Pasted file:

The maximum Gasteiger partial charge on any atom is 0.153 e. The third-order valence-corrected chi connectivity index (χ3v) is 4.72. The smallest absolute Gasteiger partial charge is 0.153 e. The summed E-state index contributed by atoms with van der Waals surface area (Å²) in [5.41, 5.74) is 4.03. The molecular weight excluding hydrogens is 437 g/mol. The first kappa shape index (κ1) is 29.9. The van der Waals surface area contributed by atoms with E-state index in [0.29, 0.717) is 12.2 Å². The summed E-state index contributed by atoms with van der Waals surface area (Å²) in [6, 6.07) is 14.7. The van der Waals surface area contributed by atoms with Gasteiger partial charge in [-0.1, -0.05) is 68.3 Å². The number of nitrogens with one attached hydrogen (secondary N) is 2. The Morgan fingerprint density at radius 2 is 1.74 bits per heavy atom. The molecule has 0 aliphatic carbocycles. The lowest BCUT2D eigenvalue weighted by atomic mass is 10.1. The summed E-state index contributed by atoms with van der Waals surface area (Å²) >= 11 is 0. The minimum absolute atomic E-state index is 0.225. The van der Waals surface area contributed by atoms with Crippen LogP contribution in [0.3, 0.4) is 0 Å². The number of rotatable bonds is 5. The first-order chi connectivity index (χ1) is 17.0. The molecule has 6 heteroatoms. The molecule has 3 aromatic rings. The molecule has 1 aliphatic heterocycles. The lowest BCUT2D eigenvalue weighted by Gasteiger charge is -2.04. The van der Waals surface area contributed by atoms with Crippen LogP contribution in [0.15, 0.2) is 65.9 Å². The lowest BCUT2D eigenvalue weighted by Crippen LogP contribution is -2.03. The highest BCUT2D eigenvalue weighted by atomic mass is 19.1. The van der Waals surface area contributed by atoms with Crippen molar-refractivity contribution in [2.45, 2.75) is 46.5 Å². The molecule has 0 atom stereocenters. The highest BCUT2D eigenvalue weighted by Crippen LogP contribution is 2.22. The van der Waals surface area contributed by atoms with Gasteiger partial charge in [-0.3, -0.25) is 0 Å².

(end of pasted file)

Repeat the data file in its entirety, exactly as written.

The maximum Gasteiger partial charge on any atom is 0.153 e. The third-order valence-corrected chi connectivity index (χ3v) is 4.72. The smallest absolute Gasteiger partial charge is 0.153 e. The summed E-state index contributed by atoms with van der Waals surface area (Å²) in [5.41, 5.74) is 4.03. The molecular weight excluding hydrogens is 437 g/mol. The first kappa shape index (κ1) is 29.9. The van der Waals surface area contributed by atoms with E-state index in [0.29, 0.717) is 12.2 Å². The summed E-state index contributed by atoms with van der Waals surface area (Å²) in [6, 6.07) is 14.7. The van der Waals surface area contributed by atoms with Gasteiger partial charge in [-0.1, -0.05) is 68.3 Å². The number of nitrogens with one attached hydrogen (secondary N) is 2. The Morgan fingerprint density at radius 2 is 1.74 bits per heavy atom. The molecule has 0 aliphatic carbocycles. The lowest BCUT2D eigenvalue weighted by atomic mass is 10.1. The summed E-state index contributed by atoms with van der Waals surface area (Å²) >= 11 is 0. The minimum absolute atomic E-state index is 0.225. The van der Waals surface area contributed by atoms with Crippen LogP contribution in [0.3, 0.4) is 0 Å². The number of rotatable bonds is 5. The first-order chi connectivity index (χ1) is 17.0. The molecule has 6 heteroatoms. The molecule has 3 aromatic rings. The molecule has 1 aliphatic heterocycles. The lowest BCUT2D eigenvalue weighted by Gasteiger charge is -2.04. The van der Waals surface area contributed by atoms with Crippen LogP contribution in [0.15, 0.2) is 65.9 Å². The lowest BCUT2D eigenvalue weighted by Crippen LogP contribution is -2.03. The highest BCUT2D eigenvalue weighted by atomic mass is 19.1. The van der Waals surface area contributed by atoms with Crippen molar-refractivity contribution in [2.45, 2.75) is 46.5 Å². The molecule has 0 atom stereocenters. The highest BCUT2D eigenvalue weighted by Crippen LogP contribution is 2.22. The van der Waals surface area contributed by atoms with Gasteiger partial charge in [-0.3, -0.25) is 0 Å².